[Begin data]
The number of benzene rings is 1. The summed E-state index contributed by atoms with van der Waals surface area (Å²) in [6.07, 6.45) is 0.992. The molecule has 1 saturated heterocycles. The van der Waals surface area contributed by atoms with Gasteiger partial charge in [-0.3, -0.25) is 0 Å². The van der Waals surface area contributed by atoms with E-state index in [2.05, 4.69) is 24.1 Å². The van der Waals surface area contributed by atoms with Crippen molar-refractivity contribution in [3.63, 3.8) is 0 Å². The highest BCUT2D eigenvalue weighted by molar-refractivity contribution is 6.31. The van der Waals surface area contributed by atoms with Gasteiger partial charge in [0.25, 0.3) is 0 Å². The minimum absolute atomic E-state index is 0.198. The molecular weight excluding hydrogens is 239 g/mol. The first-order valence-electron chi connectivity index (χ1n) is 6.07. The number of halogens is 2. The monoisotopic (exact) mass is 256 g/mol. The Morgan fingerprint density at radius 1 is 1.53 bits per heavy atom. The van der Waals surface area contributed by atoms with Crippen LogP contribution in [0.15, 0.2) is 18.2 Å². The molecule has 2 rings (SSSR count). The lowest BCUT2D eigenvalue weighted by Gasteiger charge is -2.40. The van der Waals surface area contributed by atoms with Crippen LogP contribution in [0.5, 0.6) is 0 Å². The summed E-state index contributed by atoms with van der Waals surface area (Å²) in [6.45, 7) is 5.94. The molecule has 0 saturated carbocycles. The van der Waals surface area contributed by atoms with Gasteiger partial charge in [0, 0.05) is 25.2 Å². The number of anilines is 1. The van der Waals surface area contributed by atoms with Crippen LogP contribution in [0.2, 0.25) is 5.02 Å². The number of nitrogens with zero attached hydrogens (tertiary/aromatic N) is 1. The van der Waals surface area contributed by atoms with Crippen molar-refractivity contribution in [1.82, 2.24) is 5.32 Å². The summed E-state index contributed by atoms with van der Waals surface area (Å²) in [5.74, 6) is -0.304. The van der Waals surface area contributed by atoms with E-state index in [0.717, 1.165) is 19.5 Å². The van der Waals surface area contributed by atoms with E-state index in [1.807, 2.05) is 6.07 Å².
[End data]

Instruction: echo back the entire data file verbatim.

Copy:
The number of benzene rings is 1. The summed E-state index contributed by atoms with van der Waals surface area (Å²) in [6.07, 6.45) is 0.992. The molecule has 1 saturated heterocycles. The van der Waals surface area contributed by atoms with Gasteiger partial charge in [-0.3, -0.25) is 0 Å². The van der Waals surface area contributed by atoms with E-state index in [2.05, 4.69) is 24.1 Å². The van der Waals surface area contributed by atoms with Crippen molar-refractivity contribution in [3.63, 3.8) is 0 Å². The highest BCUT2D eigenvalue weighted by molar-refractivity contribution is 6.31. The van der Waals surface area contributed by atoms with Gasteiger partial charge in [0.25, 0.3) is 0 Å². The minimum absolute atomic E-state index is 0.198. The molecular weight excluding hydrogens is 239 g/mol. The first-order valence-electron chi connectivity index (χ1n) is 6.07. The number of halogens is 2. The monoisotopic (exact) mass is 256 g/mol. The Morgan fingerprint density at radius 1 is 1.53 bits per heavy atom. The van der Waals surface area contributed by atoms with Crippen LogP contribution in [0.15, 0.2) is 18.2 Å². The molecule has 2 rings (SSSR count). The lowest BCUT2D eigenvalue weighted by Gasteiger charge is -2.40. The van der Waals surface area contributed by atoms with Crippen LogP contribution in [0.5, 0.6) is 0 Å². The summed E-state index contributed by atoms with van der Waals surface area (Å²) in [6.45, 7) is 5.94. The molecule has 0 saturated carbocycles. The van der Waals surface area contributed by atoms with Gasteiger partial charge in [0, 0.05) is 25.2 Å². The number of anilines is 1. The van der Waals surface area contributed by atoms with Crippen LogP contribution in [0.2, 0.25) is 5.02 Å². The number of nitrogens with zero attached hydrogens (tertiary/aromatic N) is 1. The van der Waals surface area contributed by atoms with Crippen molar-refractivity contribution in [1.82, 2.24) is 5.32 Å². The summed E-state index contributed by atoms with van der Waals surface area (Å²) in [5.74, 6) is -0.304. The van der Waals surface area contributed by atoms with E-state index in [0.717, 1.165) is 19.5 Å². The van der Waals surface area contributed by atoms with E-state index in [1.807, 2.05) is 6.07 Å².